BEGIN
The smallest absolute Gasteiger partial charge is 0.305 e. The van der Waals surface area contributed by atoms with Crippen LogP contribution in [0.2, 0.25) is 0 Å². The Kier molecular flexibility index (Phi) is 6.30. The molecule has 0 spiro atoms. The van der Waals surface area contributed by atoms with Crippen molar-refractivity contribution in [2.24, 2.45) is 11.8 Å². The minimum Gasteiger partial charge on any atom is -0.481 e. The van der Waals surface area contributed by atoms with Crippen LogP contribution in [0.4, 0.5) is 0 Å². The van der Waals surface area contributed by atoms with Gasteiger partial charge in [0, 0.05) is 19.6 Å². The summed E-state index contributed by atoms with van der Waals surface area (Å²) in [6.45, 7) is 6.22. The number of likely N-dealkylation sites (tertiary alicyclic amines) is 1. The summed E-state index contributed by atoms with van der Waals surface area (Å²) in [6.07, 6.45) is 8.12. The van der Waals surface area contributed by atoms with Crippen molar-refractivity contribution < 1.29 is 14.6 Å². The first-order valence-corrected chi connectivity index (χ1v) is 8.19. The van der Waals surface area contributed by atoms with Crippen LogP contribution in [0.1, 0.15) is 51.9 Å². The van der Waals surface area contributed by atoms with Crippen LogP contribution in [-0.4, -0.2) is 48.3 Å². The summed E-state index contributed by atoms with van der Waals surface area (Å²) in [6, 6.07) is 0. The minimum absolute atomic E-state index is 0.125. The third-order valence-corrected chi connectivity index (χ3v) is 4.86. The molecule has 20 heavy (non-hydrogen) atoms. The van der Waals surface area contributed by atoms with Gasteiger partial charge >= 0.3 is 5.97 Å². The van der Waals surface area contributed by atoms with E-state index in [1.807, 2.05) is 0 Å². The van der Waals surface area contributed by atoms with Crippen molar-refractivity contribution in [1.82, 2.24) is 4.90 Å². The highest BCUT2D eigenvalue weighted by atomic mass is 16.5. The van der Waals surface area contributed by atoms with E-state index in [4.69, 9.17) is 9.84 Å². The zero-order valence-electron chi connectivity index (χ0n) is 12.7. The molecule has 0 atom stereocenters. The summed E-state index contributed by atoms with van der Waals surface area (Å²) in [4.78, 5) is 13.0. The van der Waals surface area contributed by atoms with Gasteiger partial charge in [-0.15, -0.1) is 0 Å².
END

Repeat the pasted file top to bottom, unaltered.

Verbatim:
The smallest absolute Gasteiger partial charge is 0.305 e. The van der Waals surface area contributed by atoms with Crippen LogP contribution in [0.2, 0.25) is 0 Å². The Kier molecular flexibility index (Phi) is 6.30. The molecule has 0 spiro atoms. The van der Waals surface area contributed by atoms with Crippen molar-refractivity contribution in [2.24, 2.45) is 11.8 Å². The minimum Gasteiger partial charge on any atom is -0.481 e. The van der Waals surface area contributed by atoms with Crippen LogP contribution in [0.4, 0.5) is 0 Å². The van der Waals surface area contributed by atoms with Gasteiger partial charge in [0, 0.05) is 19.6 Å². The summed E-state index contributed by atoms with van der Waals surface area (Å²) in [6.45, 7) is 6.22. The number of likely N-dealkylation sites (tertiary alicyclic amines) is 1. The summed E-state index contributed by atoms with van der Waals surface area (Å²) in [6.07, 6.45) is 8.12. The van der Waals surface area contributed by atoms with Crippen molar-refractivity contribution < 1.29 is 14.6 Å². The first-order valence-corrected chi connectivity index (χ1v) is 8.19. The van der Waals surface area contributed by atoms with Crippen LogP contribution in [0.1, 0.15) is 51.9 Å². The van der Waals surface area contributed by atoms with Crippen LogP contribution in [-0.4, -0.2) is 48.3 Å². The summed E-state index contributed by atoms with van der Waals surface area (Å²) in [6, 6.07) is 0. The minimum absolute atomic E-state index is 0.125. The third-order valence-corrected chi connectivity index (χ3v) is 4.86. The molecule has 20 heavy (non-hydrogen) atoms. The van der Waals surface area contributed by atoms with Gasteiger partial charge >= 0.3 is 5.97 Å². The van der Waals surface area contributed by atoms with E-state index in [1.807, 2.05) is 0 Å². The van der Waals surface area contributed by atoms with Crippen molar-refractivity contribution in [1.82, 2.24) is 4.90 Å². The highest BCUT2D eigenvalue weighted by atomic mass is 16.5. The van der Waals surface area contributed by atoms with E-state index in [4.69, 9.17) is 9.84 Å². The zero-order valence-electron chi connectivity index (χ0n) is 12.7. The molecule has 0 atom stereocenters. The summed E-state index contributed by atoms with van der Waals surface area (Å²) in [4.78, 5) is 13.0. The van der Waals surface area contributed by atoms with Gasteiger partial charge in [-0.15, -0.1) is 0 Å².